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Sources: Phil Nel, 785-532-2165,;
and Karin Westman, 785-532-2190,
Web site:
Photo available. Contact or 785-532-6415
News release prepared by: Katie Mayes, 785-532-6415,

Wednesday, July 8, 2009


MANHATTAN -- Phil Nel, a Kansas State University professor of English and expert on the Harry Potter book series, will talk about the complex relationship between the books and movies just a few days before the latest installment, "Harry Potter and the Half-Blood Prince," hits the movie screen.

Nel's lecture will be at 3 p.m. Sunday, July 12, at the Manhattan Public Library, 629 Poyntz Ave. Sponsored by K-State's department of English and the Manhattan Public Library, the talk is free and open to the public.

Nel will analyze the past five films based on the popular J.K. Rowling book series and lead a discussion of what is expected in the upcoming film, set to open in theaters Wednesday, July 15.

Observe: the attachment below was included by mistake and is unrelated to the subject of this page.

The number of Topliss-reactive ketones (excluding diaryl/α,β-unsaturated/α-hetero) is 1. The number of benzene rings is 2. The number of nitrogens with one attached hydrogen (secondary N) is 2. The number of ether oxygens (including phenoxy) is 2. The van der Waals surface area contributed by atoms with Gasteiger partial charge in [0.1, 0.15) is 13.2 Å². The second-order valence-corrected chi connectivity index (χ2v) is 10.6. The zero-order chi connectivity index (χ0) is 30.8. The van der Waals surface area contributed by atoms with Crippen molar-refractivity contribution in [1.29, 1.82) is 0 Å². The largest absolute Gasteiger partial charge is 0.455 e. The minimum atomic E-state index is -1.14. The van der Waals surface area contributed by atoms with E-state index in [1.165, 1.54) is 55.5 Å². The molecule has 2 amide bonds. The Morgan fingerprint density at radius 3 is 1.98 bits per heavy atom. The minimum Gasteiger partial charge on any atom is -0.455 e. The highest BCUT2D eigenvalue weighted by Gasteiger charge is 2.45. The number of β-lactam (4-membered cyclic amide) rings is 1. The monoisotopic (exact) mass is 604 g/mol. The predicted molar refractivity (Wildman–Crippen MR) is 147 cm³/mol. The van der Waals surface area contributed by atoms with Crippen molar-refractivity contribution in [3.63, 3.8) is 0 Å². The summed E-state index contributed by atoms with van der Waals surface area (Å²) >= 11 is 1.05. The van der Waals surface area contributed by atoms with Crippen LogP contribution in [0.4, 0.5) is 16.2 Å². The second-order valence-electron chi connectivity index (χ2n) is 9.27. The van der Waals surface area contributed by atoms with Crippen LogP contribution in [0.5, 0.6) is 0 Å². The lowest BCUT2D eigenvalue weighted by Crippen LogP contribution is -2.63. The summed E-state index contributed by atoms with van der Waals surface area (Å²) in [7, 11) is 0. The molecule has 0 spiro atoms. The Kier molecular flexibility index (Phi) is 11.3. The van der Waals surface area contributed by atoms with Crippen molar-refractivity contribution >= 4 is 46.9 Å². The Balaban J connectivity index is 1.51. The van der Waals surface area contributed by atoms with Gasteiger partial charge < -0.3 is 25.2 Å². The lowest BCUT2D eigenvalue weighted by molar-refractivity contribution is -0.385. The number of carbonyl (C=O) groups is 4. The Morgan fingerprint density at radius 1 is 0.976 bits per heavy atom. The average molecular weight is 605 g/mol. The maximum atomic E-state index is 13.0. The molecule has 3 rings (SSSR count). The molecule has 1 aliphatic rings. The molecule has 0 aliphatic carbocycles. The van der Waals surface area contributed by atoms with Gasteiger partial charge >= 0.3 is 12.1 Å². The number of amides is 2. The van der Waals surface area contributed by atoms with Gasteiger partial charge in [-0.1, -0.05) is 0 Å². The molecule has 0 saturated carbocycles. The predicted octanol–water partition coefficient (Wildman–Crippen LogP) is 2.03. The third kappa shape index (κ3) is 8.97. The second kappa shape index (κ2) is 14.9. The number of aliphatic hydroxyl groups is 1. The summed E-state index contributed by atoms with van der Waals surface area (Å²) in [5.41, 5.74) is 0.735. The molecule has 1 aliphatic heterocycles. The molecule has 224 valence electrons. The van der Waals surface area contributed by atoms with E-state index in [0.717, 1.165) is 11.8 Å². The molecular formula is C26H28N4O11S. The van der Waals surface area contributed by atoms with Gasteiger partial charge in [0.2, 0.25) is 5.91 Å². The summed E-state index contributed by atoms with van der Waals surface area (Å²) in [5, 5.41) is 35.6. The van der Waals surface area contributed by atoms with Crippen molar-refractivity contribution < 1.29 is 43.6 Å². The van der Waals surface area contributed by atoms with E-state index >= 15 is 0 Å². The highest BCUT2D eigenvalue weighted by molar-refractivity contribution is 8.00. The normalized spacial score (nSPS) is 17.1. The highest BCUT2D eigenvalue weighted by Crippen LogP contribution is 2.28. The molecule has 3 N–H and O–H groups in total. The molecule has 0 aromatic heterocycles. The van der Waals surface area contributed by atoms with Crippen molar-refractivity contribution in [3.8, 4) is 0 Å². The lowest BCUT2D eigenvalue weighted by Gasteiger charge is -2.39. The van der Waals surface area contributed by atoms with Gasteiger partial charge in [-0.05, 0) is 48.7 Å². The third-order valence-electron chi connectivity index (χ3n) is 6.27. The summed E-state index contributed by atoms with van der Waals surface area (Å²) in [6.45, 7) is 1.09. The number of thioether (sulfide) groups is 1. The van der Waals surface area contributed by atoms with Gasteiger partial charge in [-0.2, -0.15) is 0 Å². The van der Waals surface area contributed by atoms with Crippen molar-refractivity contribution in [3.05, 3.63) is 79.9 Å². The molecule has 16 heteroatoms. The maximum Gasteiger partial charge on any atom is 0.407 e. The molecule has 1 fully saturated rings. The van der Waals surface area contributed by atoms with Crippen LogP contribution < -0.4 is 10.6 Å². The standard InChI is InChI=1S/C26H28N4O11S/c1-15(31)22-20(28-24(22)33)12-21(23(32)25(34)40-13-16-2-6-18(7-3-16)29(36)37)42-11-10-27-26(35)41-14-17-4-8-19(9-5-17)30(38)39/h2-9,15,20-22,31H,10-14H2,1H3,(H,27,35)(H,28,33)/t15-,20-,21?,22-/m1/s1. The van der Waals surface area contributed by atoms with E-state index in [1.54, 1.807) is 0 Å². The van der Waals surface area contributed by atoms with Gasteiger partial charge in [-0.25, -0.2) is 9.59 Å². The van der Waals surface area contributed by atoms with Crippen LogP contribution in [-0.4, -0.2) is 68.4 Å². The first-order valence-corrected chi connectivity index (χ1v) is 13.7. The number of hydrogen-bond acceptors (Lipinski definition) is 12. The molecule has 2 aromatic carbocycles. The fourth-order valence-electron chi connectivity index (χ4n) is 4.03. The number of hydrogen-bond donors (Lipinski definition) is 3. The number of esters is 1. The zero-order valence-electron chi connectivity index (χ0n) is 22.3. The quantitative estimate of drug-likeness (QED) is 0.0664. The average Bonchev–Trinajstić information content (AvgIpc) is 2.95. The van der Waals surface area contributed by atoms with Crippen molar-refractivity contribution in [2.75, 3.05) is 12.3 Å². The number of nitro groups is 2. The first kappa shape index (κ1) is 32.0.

"When they watch a movie, many people ask only one question: 'Was it faithful to the book?' However, what they should ask is, 'What would it mean for a film to be faithful to a book?'" Nel said. "These movies have nearly the same cast, but four different directors -- they provide a perfect opportunity to think about how a director interprets a story and remind us that all adaptation is a kind of translation. Something of the original is lost, but if it's done well, something else can be gained."

The talk will be illustrated with still images from the first five films and will include plenty of time for discussion of Potter films, past, present and future.

Karin Westman, head of K-State's department of English, said that the Harry Potter films contribute to the popularity of Rowling's literary series.

"Interest in Harry Potter hasn't diminished with the publication of the final installment in the series," she said. "K-State's Harry Potter class continues to attract students from across the university and they often enroll because they have enjoyed the films and then want to learn about the books."

About the upcoming film, Westman said she's hopeful that a new dimension of the books will be represented.

"The trailers suggest that the sixth film will allow us to appreciate Rowling's sense of humor, a quality of the books which hasn't always found its way onto the screen," she said.